In his book Blood Brothers, Father Elias Chacour, who was a child away at school at the time, records the story of what happened, as told to him by his brothers:

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—Father Elias Chacour


In its third verdict (February 1952), the court blamed the villagers for depending on promises from the military ruler of Galilee, instead of benefiting from the legal remedy which was given to them by the court in its first relevant verdict.

Aftermath to the present-day

A number of Jewish settlements were built near or on the village's land. They are Shomera (1949 on Tarbikha ruins), Even Menachem (1960) and Gornot HaGalil (1980).

Today, only the building of the Melkite Greek Catholic church still stands. There is rubble from the destroyed houses and some fig, grape, almond, olive and other orchards. On the shoulder looking at the road passing by from the north, the cemetery of Iqrit is still located, fenced and annually maintained. There is a cowshed that belongs to the settlement of Shomera, on the western entrance of the village, as well.

The first legal action against the state of Israel was brought in 1951 by 5 men of Iqrit when Muhammad Nimr al-Hawari acting as their lawyer was instrumental in gaining the right of return for the men of Iqrit. On 31 July 1951 the Israeli courts recognised the rights of the villagers to their land and their right to return to it. The court said the land was not abandoned and therefore could not be placed under the custodian of enemy property.[16]

In the 1970s, villagers from Iqrit conducted a series of sit-ins in the town's former church over a period of six years, and the case of Iqrit (and of Kafr Bir'im) was frequently covered by the Israeli media.[17] Several prominent Israeli cultural and artistic figures supported the movement to repatriate the Iqrit villagers and public empathy for their plight was widespread. While the Israeli authorities recognized the right to return of the villagers in principle, officials resisted implementing this right. Said Golda Meir in 1972:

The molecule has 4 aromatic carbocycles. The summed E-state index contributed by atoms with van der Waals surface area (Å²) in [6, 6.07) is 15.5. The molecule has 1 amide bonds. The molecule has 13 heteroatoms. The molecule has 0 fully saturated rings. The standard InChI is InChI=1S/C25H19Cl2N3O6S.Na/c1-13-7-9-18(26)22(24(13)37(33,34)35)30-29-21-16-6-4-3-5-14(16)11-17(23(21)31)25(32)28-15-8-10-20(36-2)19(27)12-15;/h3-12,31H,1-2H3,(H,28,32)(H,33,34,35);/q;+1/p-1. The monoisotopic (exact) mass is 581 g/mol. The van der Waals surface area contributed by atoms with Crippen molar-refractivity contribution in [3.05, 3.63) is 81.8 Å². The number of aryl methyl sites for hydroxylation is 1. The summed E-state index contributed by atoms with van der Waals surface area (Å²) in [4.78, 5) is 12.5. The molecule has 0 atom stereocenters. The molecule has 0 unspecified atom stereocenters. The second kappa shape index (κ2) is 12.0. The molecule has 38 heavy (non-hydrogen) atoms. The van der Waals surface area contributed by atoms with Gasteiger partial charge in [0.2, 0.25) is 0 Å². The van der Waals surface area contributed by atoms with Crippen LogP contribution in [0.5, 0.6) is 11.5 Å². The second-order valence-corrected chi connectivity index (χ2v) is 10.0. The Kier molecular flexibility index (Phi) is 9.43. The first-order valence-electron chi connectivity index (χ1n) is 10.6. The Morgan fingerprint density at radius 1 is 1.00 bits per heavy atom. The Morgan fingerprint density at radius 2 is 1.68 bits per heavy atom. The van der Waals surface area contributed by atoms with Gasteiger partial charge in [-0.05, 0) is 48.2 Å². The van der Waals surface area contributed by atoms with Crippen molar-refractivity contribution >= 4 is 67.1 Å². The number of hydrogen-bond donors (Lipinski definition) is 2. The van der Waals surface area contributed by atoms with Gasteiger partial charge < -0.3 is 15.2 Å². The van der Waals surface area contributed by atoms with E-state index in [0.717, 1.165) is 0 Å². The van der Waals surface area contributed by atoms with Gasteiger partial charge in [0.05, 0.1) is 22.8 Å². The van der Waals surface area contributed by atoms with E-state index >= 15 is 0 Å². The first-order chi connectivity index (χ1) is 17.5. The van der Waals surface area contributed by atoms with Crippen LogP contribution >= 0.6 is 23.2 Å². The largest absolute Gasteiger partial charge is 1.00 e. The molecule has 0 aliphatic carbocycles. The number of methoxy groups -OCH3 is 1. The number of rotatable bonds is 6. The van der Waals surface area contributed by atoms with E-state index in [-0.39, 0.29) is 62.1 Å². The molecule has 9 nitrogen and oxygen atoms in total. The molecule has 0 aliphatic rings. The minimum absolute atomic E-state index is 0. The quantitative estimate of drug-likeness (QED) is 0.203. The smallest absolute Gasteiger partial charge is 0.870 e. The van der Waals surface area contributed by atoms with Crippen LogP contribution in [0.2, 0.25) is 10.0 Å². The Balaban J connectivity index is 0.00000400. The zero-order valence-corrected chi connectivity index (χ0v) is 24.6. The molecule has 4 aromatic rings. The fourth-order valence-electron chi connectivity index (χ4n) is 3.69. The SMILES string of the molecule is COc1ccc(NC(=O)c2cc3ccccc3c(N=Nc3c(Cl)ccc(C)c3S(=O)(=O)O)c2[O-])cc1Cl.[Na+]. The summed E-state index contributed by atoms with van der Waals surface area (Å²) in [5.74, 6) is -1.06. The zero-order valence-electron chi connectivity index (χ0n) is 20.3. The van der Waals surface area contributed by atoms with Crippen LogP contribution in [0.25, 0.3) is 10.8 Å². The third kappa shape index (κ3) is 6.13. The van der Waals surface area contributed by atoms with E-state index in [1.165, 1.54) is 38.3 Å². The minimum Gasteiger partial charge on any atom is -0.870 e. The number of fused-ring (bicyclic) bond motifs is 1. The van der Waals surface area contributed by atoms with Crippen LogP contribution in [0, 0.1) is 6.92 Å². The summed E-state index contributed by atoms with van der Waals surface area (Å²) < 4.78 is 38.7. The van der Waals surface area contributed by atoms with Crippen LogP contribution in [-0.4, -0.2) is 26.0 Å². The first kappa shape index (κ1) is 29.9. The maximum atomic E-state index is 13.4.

It is not only consideration of security [that prevent] an official decision regarding Bi'rim and Iqrit, but the desire to avoid [setting] a precedent. We cannot allow ourselves to become more and more entangled and to reach a point from which we are unable to extricate ourselves."[3]
Meron Benvenisti notes how it has been argued that the villagers of Iqrit and Bi'rim are not the only present-absentees in Israel, and therefore recognizing their right of return is perceived as setting a "dangerous precedent" that would be followed by other similar demands.[3] However, Benvenisti himself has argued that it could be a positive precedent if the Iqrit villagers were to be allocated the small amount of empty land they need to establish a community settlement on their own land.[18]

The operational name of the Munich massacre of Israeli athletes in 1972 was named after this town and Kafr Bir'im.[19]

In 2003, some of Iqrit's villagers repetitioned the Supreme Court so as to facilitate their return to Iqrit, but the petition was rejected by the court.[17] Villagers continue to hold out hope for their right of return. Recently, four families built their houses opposite the village from west, on a side hill of al-Bayad.

Afterwards, in August 2012, a large demonstration was held in the city of Haifa demanding Israel to grant the descendents the right of return to both villages that suffered the same depopulation and destruction, Iqrit and Kafr Bir'im. Since the last Roots Camp in 2012, a group of the village's youngsters decided to stay in the village and conduct their lives as regular villagers; this came as an act of opposition to the Israeli government's continued dismissal of the case.

See also


  1. ^ Palmer, 1881, p. 40
  2. ^ Morris, 2004, p. xvii, village #69. Morris also gives cause of depopulation.
  3. ^ a b c Benvenisti, 2000, pp. 325-326
  4. ^ Gideon Levy and Alex Levac, 'Drafting the blueprint for Palestinian refugees' right of return,' at Haaretz 4 October 2013: "We return to our village only as corpses.”
  5. ^ Hütteroth and Abdulfattah,1977, p. 180. Quoted in Khalidi, 1992, p.15
  6. ^ Note that Rhode, 1979, p. 6 writes that the register that Hütteroth and Abdulfattah studied was not from 1595/6, but from 1548/9
  7. ^ Guérin, 1880, p. 125
  8. ^ Conder and Kitchener, 1881, SWP I, p. 148. Partially quoted in Khalidi, 1992, p. 15
  9. ^ Mills, 1932, p. 101
  10. ^ Government of Palestine, Department of Statistics. Village Statistics, April, 1945. Quoted in Hadawi, 1970, p. 40
  11. ^ Government of Palestine, Department of Statistics. Village Statistics, April, 1945. Quoted in Hadawi, 1970, p. 80
  12. ^ Government of Palestine, Department of Statistics. Village Statistics, April, 1945. Quoted in Hadawi, 1970, p. 130
  13. ^ Benny Morris (1994). 1948 and after; Israel and the Palestinians. Oxford University Press. p. 281. 
  14. ^ Baruch Kimmerling & Joel S. Migdal (1998). <span />Palestinians:The making of a people<span />. Harvard University Press. p. 416. ISBN 0-674-65223-1. 
  15. ^ a b Richard Curtiss (December 1987). "Iqrit and Bir Am: A Christmas Tale With a Moral". Washington Report on Middle East Affairs: 65. 
  16. ^ Joseph L. Ryan, S.J. "Refugees within Israel: The Case of the Villages of Kafr Bir'im and Iqrit" in 2, no. 4 (Sum. 73): 55-81.
  17. ^ a b "Case-owners, not land-owners". Ittijah. 18 July 2003. Archived from the original on March 24, 2006. Retrieved 2008-01-28. 
  18. ^ Meron Benvenisti: The High Court and fear of return, 3 July 2003, Haaretz
  19. ^ Morris & Black, 1991, p. 270



External links